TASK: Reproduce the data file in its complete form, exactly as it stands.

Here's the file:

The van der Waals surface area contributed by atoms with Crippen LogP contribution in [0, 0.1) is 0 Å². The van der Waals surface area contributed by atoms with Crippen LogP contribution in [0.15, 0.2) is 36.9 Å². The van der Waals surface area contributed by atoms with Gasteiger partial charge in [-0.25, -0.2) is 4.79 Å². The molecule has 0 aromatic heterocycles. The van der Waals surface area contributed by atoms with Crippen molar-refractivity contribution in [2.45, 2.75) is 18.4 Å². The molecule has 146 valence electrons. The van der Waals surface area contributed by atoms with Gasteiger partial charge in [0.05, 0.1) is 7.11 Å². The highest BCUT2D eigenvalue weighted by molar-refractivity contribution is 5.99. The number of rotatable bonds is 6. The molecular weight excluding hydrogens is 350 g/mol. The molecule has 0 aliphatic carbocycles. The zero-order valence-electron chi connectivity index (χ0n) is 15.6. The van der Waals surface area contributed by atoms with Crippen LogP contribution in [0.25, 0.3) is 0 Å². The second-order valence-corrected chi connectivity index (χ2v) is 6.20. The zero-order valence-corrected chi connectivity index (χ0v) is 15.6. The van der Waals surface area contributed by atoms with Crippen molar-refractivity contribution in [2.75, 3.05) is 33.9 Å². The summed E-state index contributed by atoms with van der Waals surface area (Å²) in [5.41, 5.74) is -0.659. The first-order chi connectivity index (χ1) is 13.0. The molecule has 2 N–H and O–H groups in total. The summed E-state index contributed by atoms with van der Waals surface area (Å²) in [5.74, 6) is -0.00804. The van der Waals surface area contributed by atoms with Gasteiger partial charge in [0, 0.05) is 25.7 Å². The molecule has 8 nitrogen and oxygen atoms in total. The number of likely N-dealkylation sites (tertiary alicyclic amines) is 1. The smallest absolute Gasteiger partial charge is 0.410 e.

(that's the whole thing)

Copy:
The van der Waals surface area contributed by atoms with Crippen LogP contribution in [0, 0.1) is 0 Å². The van der Waals surface area contributed by atoms with Crippen LogP contribution in [0.15, 0.2) is 36.9 Å². The van der Waals surface area contributed by atoms with Gasteiger partial charge in [-0.25, -0.2) is 4.79 Å². The molecule has 0 aromatic heterocycles. The van der Waals surface area contributed by atoms with Crippen molar-refractivity contribution in [2.45, 2.75) is 18.4 Å². The molecule has 146 valence electrons. The van der Waals surface area contributed by atoms with Gasteiger partial charge in [0.05, 0.1) is 7.11 Å². The highest BCUT2D eigenvalue weighted by molar-refractivity contribution is 5.99. The number of rotatable bonds is 6. The molecular weight excluding hydrogens is 350 g/mol. The molecule has 0 aliphatic carbocycles. The zero-order valence-electron chi connectivity index (χ0n) is 15.6. The van der Waals surface area contributed by atoms with Crippen LogP contribution in [0.25, 0.3) is 0 Å². The second-order valence-corrected chi connectivity index (χ2v) is 6.20. The zero-order valence-corrected chi connectivity index (χ0v) is 15.6. The van der Waals surface area contributed by atoms with Crippen molar-refractivity contribution in [2.75, 3.05) is 33.9 Å². The summed E-state index contributed by atoms with van der Waals surface area (Å²) in [5.41, 5.74) is -0.659. The first-order chi connectivity index (χ1) is 13.0. The molecule has 2 N–H and O–H groups in total. The summed E-state index contributed by atoms with van der Waals surface area (Å²) in [5.74, 6) is -0.00804. The van der Waals surface area contributed by atoms with Gasteiger partial charge in [0, 0.05) is 25.7 Å². The molecule has 8 nitrogen and oxygen atoms in total. The number of likely N-dealkylation sites (tertiary alicyclic amines) is 1. The smallest absolute Gasteiger partial charge is 0.410 e.